There will be controlled traffic on the bridge briefly for center line and
traffic line striping, and installation of reflectors on the striping. The
construction detours signs will also be removed shortly.
(Source: Time Standard, 8/4/2018)
Bridge 04-0015 over the Rio Dell-Eel River in Humboldt County (HUM 000.12) is named the "Albert
Stanwood Murphy Memorial Bridge". It was built in 1941, and was
named by Assembly Concurrent Resolution 23, Chapter 91, in 1977. Albert
Stanwood Murphy (b. 1892) was the president of Pacific Lumber and assisted
the "Save the Redwoods League" in setting aside redwood park land. While
Murphy was at Pacific Lumber (PL), PL was a different kind of logging
company. Selective cutting, a policy he first set forth, meant PL cut a
maximum of 70 percent of the mature trees in a stand. PLs practice was
such a drastic change from the industry standard of leaving hillsides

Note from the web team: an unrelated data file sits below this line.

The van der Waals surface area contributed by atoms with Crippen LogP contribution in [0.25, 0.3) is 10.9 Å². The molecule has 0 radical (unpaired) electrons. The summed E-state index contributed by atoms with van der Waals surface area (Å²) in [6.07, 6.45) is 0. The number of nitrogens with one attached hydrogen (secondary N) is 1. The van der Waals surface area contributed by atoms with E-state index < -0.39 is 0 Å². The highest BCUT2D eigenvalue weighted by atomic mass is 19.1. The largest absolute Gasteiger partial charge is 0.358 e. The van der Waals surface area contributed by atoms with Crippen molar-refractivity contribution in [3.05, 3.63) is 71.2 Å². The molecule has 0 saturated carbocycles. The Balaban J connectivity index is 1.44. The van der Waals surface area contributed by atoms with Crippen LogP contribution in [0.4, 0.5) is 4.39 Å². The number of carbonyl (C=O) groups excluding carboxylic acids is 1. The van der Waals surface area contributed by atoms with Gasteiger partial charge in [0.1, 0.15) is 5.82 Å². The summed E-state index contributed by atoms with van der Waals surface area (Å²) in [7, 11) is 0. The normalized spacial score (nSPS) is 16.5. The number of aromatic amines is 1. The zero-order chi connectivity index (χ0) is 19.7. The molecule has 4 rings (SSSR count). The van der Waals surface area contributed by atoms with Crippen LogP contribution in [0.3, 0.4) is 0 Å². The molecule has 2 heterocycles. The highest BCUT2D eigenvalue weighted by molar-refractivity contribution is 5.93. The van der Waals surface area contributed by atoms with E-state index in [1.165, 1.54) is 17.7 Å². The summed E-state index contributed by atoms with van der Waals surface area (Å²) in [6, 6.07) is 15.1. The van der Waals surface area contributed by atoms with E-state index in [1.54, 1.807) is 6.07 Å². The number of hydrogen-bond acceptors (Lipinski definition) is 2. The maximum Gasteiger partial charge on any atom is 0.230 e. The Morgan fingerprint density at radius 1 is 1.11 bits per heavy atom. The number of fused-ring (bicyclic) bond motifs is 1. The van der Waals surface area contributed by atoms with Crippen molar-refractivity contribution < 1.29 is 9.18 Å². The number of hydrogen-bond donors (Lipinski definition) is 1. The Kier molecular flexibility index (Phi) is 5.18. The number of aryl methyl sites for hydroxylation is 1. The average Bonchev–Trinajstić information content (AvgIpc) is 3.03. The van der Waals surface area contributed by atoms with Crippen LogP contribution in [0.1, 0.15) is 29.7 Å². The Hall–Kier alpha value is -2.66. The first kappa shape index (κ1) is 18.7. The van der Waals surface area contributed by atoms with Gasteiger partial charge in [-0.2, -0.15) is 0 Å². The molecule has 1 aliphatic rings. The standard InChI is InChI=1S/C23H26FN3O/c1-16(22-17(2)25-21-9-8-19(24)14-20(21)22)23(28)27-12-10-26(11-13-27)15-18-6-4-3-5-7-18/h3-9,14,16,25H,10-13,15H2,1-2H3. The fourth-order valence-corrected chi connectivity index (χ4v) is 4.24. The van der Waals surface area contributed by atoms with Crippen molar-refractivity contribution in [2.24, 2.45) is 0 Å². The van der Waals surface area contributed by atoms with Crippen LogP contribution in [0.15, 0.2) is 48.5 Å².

completely barren that, it was often difficult for the untrained observer
to realize that the company’s selectively cut acreage had even been
touched. Sustainable yield, another Albert Murphy policy, also represented
a striking difference between how PL and the rest of the industry did
business. While many companies would routinely cut all of their timber and
promptly go out of business, PLs annual cut would always be limited and
never exceed its timberlands new growth. This way, year after year PLs
gross amount of board feet would never decline. PL could continue this
mode of production indefinitely. Alas, after Murphy was gone and the
company sold to Maxxim, these policies went by the wayside. With respect
to the Redwoods Park, Murphy committed to protecting the trees in
Dyerville and Bull Creek Flats until the Save the Redwoods League could
purchase the land.
(Image source: North Coast Journal; Additional information: The Last Stand)
This bridge was later renamed the "Eagle Prairie Bridge" by Senate Concurrent Resolution 90, Chapter 79, in
1990. It was named to commemorate the 50th anniversary of its construction
and the 25th anniversary of the incorporation of the city of Rio Dell,
formerly known as Eagle Prairie.
(Image source: AARoads)
Overall statistics for Route 283:
In 1959, Chapter 1062 defined LRN 283 as:
This route is signed as follows:
Acronyms and Explanations:
Route 282 Route 284
© 1996-2020 Daniel P. Faigin.
Maintained by: Daniel P. Faigin <firstname.lastname@example.org>.